By Stephen Schenck | April 7, 2011 12:09 AM
Google just introduced in-app purchases to the Android Market, after the function has proved highly lucrative for some developers on Apple’s App Store. At least, we’ve heard it’s a great way for developers to increase their cash flow, letting them offer a razor-and-the-blade retail model with a low or free upfront cost and delayed payments over time to add new functionality to the app. However, some recent figures from a developer suggest the in-app purchase picture may not be quite as rosy as has been painted.
John Casasanta of Tap Tap Tap posted some statistics for the popular Camera+ iOS app. Granted, we shouldn’t draw too sweeping conclusions from looking at just one developer, but Camera+ is pretty popular app, so its numbers might be indicative of the kind of sales that other developers are striving for.
Casasanta says that only about 5% of those users who buy the app also opt to make an in-app purchase for an expansion pack. While that still accounts for tens of thousands a month, it doesn’t make the case that these transactions are something that can be relied on for contributing to a major fraction of sales. We imagine that things would be even less lucrative with a free app, since in the Camera+ case, its users have already shown their willingness to pay when they bought the app in the first place.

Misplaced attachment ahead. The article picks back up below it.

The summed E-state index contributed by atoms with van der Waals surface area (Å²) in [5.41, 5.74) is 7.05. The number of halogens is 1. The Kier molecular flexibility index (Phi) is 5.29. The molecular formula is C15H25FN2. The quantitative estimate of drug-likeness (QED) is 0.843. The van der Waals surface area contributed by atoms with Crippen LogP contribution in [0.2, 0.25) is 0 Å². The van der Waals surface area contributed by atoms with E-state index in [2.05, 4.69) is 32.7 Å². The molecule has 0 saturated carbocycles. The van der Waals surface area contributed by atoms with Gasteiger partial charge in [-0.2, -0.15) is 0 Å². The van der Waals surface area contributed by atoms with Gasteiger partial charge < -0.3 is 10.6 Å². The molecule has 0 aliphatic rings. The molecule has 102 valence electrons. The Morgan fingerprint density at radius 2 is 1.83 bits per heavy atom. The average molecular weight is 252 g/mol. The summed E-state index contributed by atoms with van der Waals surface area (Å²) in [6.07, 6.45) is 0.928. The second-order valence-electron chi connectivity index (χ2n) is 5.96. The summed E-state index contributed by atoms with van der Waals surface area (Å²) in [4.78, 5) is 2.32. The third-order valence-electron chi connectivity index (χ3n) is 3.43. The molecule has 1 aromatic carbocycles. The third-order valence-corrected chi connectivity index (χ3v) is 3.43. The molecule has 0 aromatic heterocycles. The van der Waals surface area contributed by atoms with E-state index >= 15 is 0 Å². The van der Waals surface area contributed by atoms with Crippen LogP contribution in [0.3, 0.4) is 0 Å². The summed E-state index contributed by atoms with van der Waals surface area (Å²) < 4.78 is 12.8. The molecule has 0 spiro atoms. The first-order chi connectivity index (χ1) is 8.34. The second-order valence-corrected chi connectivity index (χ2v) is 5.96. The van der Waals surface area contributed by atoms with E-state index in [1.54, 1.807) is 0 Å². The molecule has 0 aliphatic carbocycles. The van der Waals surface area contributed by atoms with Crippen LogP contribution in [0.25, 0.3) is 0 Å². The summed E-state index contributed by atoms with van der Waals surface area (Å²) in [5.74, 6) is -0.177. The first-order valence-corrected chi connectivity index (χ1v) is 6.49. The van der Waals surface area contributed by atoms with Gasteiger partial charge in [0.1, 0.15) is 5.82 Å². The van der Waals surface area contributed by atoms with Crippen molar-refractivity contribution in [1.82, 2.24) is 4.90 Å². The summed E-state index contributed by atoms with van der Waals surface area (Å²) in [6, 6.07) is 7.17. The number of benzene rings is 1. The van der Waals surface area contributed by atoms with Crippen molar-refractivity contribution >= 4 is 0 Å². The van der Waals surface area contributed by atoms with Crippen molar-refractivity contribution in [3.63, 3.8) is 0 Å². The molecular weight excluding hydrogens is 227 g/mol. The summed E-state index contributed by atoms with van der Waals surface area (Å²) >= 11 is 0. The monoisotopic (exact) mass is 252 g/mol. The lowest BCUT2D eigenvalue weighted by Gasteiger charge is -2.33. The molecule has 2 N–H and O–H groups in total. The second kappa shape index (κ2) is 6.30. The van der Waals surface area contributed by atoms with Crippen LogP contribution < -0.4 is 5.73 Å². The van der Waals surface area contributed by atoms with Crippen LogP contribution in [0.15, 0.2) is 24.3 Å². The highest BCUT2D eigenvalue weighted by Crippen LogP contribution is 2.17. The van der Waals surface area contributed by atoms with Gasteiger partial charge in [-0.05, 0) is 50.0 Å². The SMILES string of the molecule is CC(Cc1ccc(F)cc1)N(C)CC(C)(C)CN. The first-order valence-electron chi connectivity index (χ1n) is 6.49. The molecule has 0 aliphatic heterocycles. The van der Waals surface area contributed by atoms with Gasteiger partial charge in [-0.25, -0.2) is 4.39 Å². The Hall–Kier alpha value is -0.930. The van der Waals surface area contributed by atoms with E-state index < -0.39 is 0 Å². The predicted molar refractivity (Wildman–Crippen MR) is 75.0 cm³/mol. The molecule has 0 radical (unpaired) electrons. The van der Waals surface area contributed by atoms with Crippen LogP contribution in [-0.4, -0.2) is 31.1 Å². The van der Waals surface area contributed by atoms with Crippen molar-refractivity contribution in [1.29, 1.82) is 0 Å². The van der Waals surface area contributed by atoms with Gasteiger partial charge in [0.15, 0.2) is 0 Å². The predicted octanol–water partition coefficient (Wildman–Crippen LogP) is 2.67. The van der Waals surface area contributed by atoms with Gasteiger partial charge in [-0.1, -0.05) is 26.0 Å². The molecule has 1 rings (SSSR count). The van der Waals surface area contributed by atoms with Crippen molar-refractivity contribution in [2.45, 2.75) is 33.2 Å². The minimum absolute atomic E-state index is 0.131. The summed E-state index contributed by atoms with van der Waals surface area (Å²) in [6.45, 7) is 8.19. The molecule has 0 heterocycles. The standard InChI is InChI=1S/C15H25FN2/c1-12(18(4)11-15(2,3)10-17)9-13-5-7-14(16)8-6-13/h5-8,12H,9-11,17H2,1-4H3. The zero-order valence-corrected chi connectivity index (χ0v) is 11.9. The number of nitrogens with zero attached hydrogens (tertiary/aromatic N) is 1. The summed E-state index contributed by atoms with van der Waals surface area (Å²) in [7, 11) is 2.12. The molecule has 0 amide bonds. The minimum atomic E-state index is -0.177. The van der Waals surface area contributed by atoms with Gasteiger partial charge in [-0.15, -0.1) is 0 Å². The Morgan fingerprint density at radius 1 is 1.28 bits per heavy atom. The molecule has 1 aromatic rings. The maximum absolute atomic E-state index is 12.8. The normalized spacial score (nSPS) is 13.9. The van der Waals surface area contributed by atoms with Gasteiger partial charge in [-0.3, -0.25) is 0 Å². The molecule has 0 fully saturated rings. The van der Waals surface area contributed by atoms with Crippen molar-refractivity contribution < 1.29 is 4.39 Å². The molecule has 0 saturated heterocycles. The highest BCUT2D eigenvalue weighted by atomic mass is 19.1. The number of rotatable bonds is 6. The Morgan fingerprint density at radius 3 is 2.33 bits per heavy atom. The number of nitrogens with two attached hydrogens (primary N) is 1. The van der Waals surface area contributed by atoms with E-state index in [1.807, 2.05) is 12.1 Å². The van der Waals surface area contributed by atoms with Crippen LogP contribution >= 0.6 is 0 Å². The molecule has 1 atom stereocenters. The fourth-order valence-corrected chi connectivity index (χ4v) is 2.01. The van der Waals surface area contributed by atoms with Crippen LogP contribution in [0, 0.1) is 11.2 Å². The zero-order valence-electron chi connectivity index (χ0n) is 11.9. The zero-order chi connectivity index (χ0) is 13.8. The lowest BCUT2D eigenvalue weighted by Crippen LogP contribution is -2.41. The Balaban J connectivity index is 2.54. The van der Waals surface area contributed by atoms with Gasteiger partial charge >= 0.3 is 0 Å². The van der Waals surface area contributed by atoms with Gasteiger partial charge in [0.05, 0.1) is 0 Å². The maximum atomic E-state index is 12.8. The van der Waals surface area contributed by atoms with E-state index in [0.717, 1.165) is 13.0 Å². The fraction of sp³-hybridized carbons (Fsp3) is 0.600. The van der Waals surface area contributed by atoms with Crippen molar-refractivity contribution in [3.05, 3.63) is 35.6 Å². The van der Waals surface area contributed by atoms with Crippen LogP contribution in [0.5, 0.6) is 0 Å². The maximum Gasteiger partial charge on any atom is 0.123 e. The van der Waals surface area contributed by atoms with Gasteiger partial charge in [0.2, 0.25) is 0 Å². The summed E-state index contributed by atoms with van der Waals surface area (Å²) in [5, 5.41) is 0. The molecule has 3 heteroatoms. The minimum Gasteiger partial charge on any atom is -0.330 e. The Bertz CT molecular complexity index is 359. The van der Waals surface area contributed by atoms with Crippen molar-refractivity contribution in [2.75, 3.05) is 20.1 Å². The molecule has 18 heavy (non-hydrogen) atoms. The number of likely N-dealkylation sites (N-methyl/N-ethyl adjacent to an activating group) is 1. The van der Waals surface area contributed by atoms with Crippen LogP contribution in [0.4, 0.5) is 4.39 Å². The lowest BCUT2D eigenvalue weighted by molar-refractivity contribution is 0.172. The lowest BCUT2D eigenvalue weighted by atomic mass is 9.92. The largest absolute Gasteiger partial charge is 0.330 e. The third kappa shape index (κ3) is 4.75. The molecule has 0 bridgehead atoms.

Sure, a lot of the success or failure of in-app purchases is going to rely on just what sort of added value is offered, how heavily the add-ons are promoted from within the app, and how the developer chooses to price them, but they’re a far cry from a magic bullet for app-sale success.